After meeting with St. Louis police, McElroy continued monitoring the case and posting online. Commenting on a September 12 Riverfront Times story reporting that Ferguson city officials had yet to meet with Brown’s family, McElroy wrote, “But haven’t you heard the news, There great great great grandpa may or may not have been owned by one of our great great great grandpas 200 yrs ago. (Sarcasm).” On September 13, McElroy went on a pro-Wilson Facebook page and posted a graphic that included a photo of Brown lying dead in the street. A type overlay read, “Michael Brown already received justice. So please, stop asking for it.” The following week McElroy responded to a Facebook post about the criminal record of Wilson’s late mother. “As a teenager Mike Brown strong armed a store used drugs hit a police officer and received Justis,” she stated.
On October 22, McElroy went to the FBI field office in St. Louis and was interviewed by an agent and two Department of Justice prosecutors. The day before that taped meeting, the St. Louis Post-Dispatch published a lengthy story detailing exactly what Wilson told police investigators about the Ferguson shooting.
McElroy provided the federal investigators with an account that neatly tracked with Wilson’s version of the fatal confrontation. She claimed to have seen Brown and Johnson walking in the street before Wilson encountered them while seated in his patrol car. She said that the duo shoved the cruiser’s door closed as Wilson sought to exit the vehicle, then watched as Brown leaned into the car and began raining punches on the cop. McElroy claimed that she heard gunfire from inside the car, which prompted Brown and Johnson to speed off. As Brown ran, McElroy said, he pulled up his sagging pants, from which “his rear end was hanging out.”
But instead of continuing to flee, Brown stopped and turned around to face Wilson, McElroy said. The unarmed teenager, she recalled, gave Wilson a “What are you going to do about it look,” and then “bent down in a football position…and began to charge at the officer.” Brown, she added, “looked like he was on something.” As Brown rushed Wilson, McElroy said, the cop began firing. The “grunting” teenager, McElroy recalled, was hit with a volley of shots, the last of which drove Brown “face first” into the roadway.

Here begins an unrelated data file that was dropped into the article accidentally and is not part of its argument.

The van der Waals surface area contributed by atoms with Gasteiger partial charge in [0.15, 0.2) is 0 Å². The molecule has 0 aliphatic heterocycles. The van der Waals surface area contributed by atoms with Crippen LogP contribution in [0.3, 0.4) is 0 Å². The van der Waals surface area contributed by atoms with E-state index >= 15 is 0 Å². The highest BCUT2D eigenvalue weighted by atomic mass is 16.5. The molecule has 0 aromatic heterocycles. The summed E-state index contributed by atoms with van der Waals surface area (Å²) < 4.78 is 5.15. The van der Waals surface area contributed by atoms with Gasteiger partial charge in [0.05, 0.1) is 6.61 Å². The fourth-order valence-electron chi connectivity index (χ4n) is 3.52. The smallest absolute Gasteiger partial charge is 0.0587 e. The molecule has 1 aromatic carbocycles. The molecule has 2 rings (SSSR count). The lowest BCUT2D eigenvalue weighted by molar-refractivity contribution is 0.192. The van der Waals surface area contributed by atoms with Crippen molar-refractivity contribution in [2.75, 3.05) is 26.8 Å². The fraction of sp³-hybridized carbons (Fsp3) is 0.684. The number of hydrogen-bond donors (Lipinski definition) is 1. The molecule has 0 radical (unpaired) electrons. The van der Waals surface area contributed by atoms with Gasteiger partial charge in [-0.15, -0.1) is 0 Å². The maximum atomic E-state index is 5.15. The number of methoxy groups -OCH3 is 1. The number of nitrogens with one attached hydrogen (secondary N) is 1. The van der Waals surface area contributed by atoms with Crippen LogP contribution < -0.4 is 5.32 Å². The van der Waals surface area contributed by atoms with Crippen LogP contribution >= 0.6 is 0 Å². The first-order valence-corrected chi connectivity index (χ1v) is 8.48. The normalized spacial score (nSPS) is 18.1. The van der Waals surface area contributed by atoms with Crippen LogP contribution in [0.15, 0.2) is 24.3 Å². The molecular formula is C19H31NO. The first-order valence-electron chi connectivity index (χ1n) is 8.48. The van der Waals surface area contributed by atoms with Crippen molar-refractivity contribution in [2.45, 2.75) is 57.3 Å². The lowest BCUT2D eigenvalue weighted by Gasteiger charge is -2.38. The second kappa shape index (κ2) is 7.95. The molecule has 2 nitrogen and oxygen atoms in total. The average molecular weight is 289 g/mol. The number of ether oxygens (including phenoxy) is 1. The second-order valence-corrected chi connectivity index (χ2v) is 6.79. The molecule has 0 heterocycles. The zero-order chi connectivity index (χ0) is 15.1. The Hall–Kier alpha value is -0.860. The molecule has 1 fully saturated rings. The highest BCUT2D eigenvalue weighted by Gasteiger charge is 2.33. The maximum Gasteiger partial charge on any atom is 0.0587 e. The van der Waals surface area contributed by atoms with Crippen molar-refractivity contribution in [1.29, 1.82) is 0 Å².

McElroy’s tale was met with skepticism by the investigators, who reminded her that it was a crime to lie to federal agents. When questioned about inconsistencies in her story, McElroy was resolute about her vivid, blow-by-blow description of the deadly Brown-Wilson confrontation. “I know what I seen,” she said. “I know you don’t believe me.”
When asked what she was doing in Ferguson–which is about 30 miles north of her home–McElroy explained that she was planning to “pop in” on a former high school classmate she had not seen in 26 years. Saddled with an incorrect address and no cell phone, McElroy claimed that she pulled over to smoke a cigarette and seek directions from a black man standing under a tree. In short order, the violent confrontation between Brown and Wilson purportedly played out in front of McElroy.
Despite an abundance of red flags, state prosecutors put McElroy in front of the Ferguson grand jury the day after her meeting with the federal officials. After the 12-member panel listened to a tape of her interview conducted at the FBI office, McElroy appeared and, under oath, regaled the jurors with her eyewitness claims.
McElroy’s grand jury testimony came to an abrupt end at 2:30 that afternoon due to obligations of some grand jurors. But before the panel broke for the day, McElroy revealed that, “On August 9th after this happened when I got home, I wrote everything down on a piece of paper, would that be easier if I brought that in?”
“Sure,” answered prosecutor Kathi Alizadeh.
“Because that’s how I make sure I don’t get things confused because then it will be word for word,” said McElroy, who did not bother to mention her journaling while speaking a day earlier with federal investigators.
McElroy would return to the Ferguson grand jury 11 days later, journal pages in hand and with a revamped story for the panel.
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Sandra McElroy was born in 1969 to a 17-year-old Tennessee girl. Her father was a 27-year-old truck driver married to another woman. McElroy was subsequently adopted by a Missouri couple, and she has mostly lived in St. Louis since she was a child. According to her grand jury testimony, she was diagnosed as bipolar when she was 16, but has not taken medication for the condition for about 25 years.